This article was originally posted on the American Society of Association Executives (ASAE) website.

Chris XenosWe’ve all done it. From using Google docs at work when Sharepoint is the approved document sharing tool, to using Dropbox instead of the approved storage solution, the use of “Shadow IT” is a growing issue in today’s associations and nonprofit organizations. In fact, Symantec found that organizations typically have 1,232 apps on their extended network, most of which were adopted without IT approval or oversight. And, 72% of IT executives admitted that they were unsure of how many Shadow IT applications are being used in their organization.

Whether it’s a personal preference for specific tools or a lack of training or access, staff tend to use the tools that make them feel the most comfortable, despite the effects this can have on an organization.

User comfort with certain products comes in many forms including familiarity, ease of use, speed and accuracy. Employees can feel frustrated and overwhelmed with the task of learning how to use a new tool and the training and learning curve that often comes with it. While some technology can seamlessly be integrated into organizations, other times users may feel the burden of these new processes. This can push employees into using Shadow IT – turning to their preferred free or low-cost tools instead of solutions provided by IT.

Unfortunately, these tools or programs might not always be the most secure and can leave data skeletons in your association’s closet – from critical member data to employee information – that are vulnerable to threat actors. Gartner predicts that by 2020, a third of successful attacks experienced by enterprises will be on their shadow IT resources. When employees choose to use tools outside of what IT supports, it creates more weak points for the organization’s security. If your organization’s security team isn’t aware of all the additional tools being used, they cannot effectively protect employees and the association against potential threats.

When it comes to Shadow IT, what you don’t know can hurt you. Here are a few ways today’s associations can mitigate the challenges it brings.

Employee Training

To better safeguard your constituents’ (and your own) data, it’s imperative that everyone from senior leadership all the way down to new hires are on the same page. Employee training on cybersecurity best practices is crucial in helping to protect an association’s assets – especially when Shadow IT is in play.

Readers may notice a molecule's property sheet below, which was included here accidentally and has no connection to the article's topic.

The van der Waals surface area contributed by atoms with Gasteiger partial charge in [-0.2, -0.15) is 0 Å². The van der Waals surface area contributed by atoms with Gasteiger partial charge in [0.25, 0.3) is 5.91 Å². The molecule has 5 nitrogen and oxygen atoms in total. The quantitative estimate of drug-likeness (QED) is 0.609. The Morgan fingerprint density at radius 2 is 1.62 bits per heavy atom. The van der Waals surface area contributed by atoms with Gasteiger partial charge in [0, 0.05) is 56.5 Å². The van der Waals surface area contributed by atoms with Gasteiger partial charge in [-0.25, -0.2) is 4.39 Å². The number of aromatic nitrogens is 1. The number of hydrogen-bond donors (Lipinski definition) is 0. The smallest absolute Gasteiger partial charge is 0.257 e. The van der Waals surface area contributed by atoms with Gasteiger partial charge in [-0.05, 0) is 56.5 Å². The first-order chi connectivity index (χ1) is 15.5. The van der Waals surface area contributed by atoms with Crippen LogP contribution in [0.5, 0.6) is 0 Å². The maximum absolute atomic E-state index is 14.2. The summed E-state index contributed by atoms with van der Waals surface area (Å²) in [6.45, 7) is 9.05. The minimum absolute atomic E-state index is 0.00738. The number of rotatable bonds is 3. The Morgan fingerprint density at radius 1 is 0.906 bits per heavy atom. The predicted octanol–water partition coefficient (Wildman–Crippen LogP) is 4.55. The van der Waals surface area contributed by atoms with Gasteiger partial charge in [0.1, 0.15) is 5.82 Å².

By educating employees on how and why Shadow IT can be detrimental to an organization, as well as common threats to look out for, companies can better safeguard against those threats. For example, a single phishing email to an unsuspecting employee or a Google doc holding intellectual property that falls into the wrong hands can be harmful to an association. Ongoing employee training helps to strengthen both their knowledge of potential threats and the use of best practices to avoid them.

Build Trust and Ensure Open Communication

Open communication is key to tackling Shadow IT in any organization. Security teams should work to build a relationship of trust so that employees feel empowered and knowledgeable about the tools at their disposal, and have a way to address solutions that are not easily remedied by a tool within an association’s technology portfolio. This goes beyond training to create an ongoing dialogue with employees in your organization.

Instead of seeking out Shadow IT offenders and punishing the actions, provide avenues for employees to flag necessary tools that fall outside of IT’s purview so that they can be evaluated and tracked, instead of creating a continued unknown risk. If IT is aware of tools in use that are not sanctioned by the organization, they can ensure these digital skeletons in the closet don’t come back to haunt you or your association.

Turning Threats to Opportunities

Shadow IT isn’t all doom and gloom. Identifying the use of Shadow IT can have a positive outcome for your association. In fact, it can help organizations reevaluate technology and better prioritize tools and their investments. Are your employees often turning to Dropbox to store and share larger files? Perhaps it’s time to invest in enterprise document storage. Do your employees rely on Google Docs to share information? Microsoft Teams might be a logical next step for secure collaboration or an enterprise agreement with Dropbox or Google might, in fact, be the best fit.

No matter the outcome, training, communications and ongoing dialogue are key to minimizing the risks that Shadow IT can bring and helping associations stay secure in today’s threat landscape.